Skip to content

The Avengers Reading List

Yes, yes, they're saving the planet ... but what do they read?
Comic book fans have something to be excited about this month: Marvel’s Avengers movie has finally come out, after teasers that began way back in Iron Man. (Yes, I stayed in the theater and watched the endclip, why do you ask?) Sure, the Avengers have been taking names and smashing box office records, but here’s the big question: what would members of this superteam read in their free time? Wonder no more!

The Hero: Black Widow (Natasha Romanoff)

The only female member of the movie’s Avengers, Black Widow is an exceptional spy and  infiltrator, skilled in disguise, intrigue, assassination and  hand-to-hand combat. In the comics, she began her career as a Soviet spy but became a valued member of S.H.I.E.L.D. Although she has pursued romantic relationships with many of her superhero colleagues during her comic-book history, including Iron Man and Daredevil, Black Widow remains staunchly independent–this lady is more than capable of taking care of herself.

The Book: Graceling by Kristin Cashore (2009 Best Books for Young Adults, 2009 Teens Top Ten, 2012 Popular Paperbacks for Young Adults)

Like Black Widow, Katsa is a skilled fighter, who, at first, is used by an unscrupulous ruler for his own purposes. Over the course of the novel, Katsa discovers a great deal about herself, including the true nature of her abilities and the strength to stand up to those in power. At the end of the book, when Katsa has the emotional maturity to enter a romantic relationship without losing herself, I’m sure Natasha would cheer her on.

You would not believe how many shirtless pictures there were of this guy.
The Hero: Captain America (Steve Rogers)

Committed to fighting the good fight in World War II, young, sickly Steve Rogers volunteered to undergo an experimental process that turned him into a supersoldier. As Captain America, Rogers kept the nefarious cabal HYDRA from using weapons of mass destruction–until he was lost in suspended animation in the Arctic, awakening 70 years later.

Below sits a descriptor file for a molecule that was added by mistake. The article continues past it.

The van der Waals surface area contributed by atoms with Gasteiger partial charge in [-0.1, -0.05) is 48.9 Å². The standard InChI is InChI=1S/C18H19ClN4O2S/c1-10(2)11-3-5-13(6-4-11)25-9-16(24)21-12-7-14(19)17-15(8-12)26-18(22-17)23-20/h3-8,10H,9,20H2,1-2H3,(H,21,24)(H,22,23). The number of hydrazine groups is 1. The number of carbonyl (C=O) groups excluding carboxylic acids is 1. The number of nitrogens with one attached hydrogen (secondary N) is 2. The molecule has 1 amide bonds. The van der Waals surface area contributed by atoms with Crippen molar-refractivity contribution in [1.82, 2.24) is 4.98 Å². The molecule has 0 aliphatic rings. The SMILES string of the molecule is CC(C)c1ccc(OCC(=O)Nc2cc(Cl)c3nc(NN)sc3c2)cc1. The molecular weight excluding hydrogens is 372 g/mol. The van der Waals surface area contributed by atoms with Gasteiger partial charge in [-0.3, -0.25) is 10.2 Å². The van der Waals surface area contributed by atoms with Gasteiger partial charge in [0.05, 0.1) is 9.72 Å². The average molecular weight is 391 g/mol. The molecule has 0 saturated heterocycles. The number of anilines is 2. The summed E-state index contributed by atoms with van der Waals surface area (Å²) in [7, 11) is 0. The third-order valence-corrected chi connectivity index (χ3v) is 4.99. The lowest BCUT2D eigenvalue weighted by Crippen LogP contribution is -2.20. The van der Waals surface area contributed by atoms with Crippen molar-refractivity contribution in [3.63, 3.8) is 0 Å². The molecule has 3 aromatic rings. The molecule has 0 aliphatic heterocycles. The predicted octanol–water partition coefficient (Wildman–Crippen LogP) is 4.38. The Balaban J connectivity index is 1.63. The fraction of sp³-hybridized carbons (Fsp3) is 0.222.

The Book: Nick of Time by Ted Bell

Young Nick McIver lives on an island in the English Channel, right before England enters World War II. Nick can tell something’s wrong–German U-boats and airplanes are appearing around his beloved island home–and he wants to do something about it. While he and his little sister are spying on the German planes and boats, they find a mysterious golden orb that takes Nick back in time to defend his home against another threat: the ruthless pirate Billy Blood and the French armada. Nick’s gumption and determination to do the right thing will certainly appeal to patriotic and courageous Steve Rogers, as will this book’s good old-fashioned swashbucking adventure. As an accidental time traveler himself, Steve Rogers will certainly relate to a story that takes place in two different centuries.

The Hero: Hawkeye (Clint Barton)

Hawkeye is an unusual hero. As a member of S.H.I.E.L.D., he doesn’t lack futuristic weapons to choose from, but he prefers to use a bow and arrows, achieving incredible results with what others would consider obsolete technology. In his comic-book continuity, Hawkeye was an enemy of the Avengers when he first appeared, but later grew to be a trusted member of the team. Over his long history with Marvel comics, Hawkeye has undergone several trying experiences, such as finding out his wife was actually a shapeshifting alien spy, and death (comics, everybody!), yet he still manages to pull through in a remarkably level-headed way.

The Book: Legend by Marie Lu (2012 Best Fiction for Young Adults)

In a future where America has become a war-torn autocracy called the Republic, June and Day have wildly different lives. June is a prodigy, preparing for a life in the military; Day is a criminal, hunted for his acts of rebellion against the government. Their paths cross when June’s brother is murdered, and Day is the prime suspect. In her efforts to find Day and avenge her brother, June finds out that her old conceptions of friend and foe may not be true. Archery prodigy Clint Barton will be able to relate to military prodigy June, and as a person who has had his worldview and allegiance shift dramatically more than once, he will certainly understand June’s confusion when the propaganda she was raised to believe is proven hollow.

The Hero: The Hulk (Bruce Banner)

Mild-mannered scientist Bruce Banner was exposed to gamma radiation. Now, if he gets angry or afraid, he transforms into an unstoppable, ferocious, green giant. Despite the strength and power of his alter-ego, the peaceful Dr. Banner desperately seeks a way to either control his outbursts or cure himself completely.

The Book: This Dark Endeavor by Kenneth Oppel (2012 Best Fiction for Young Adults)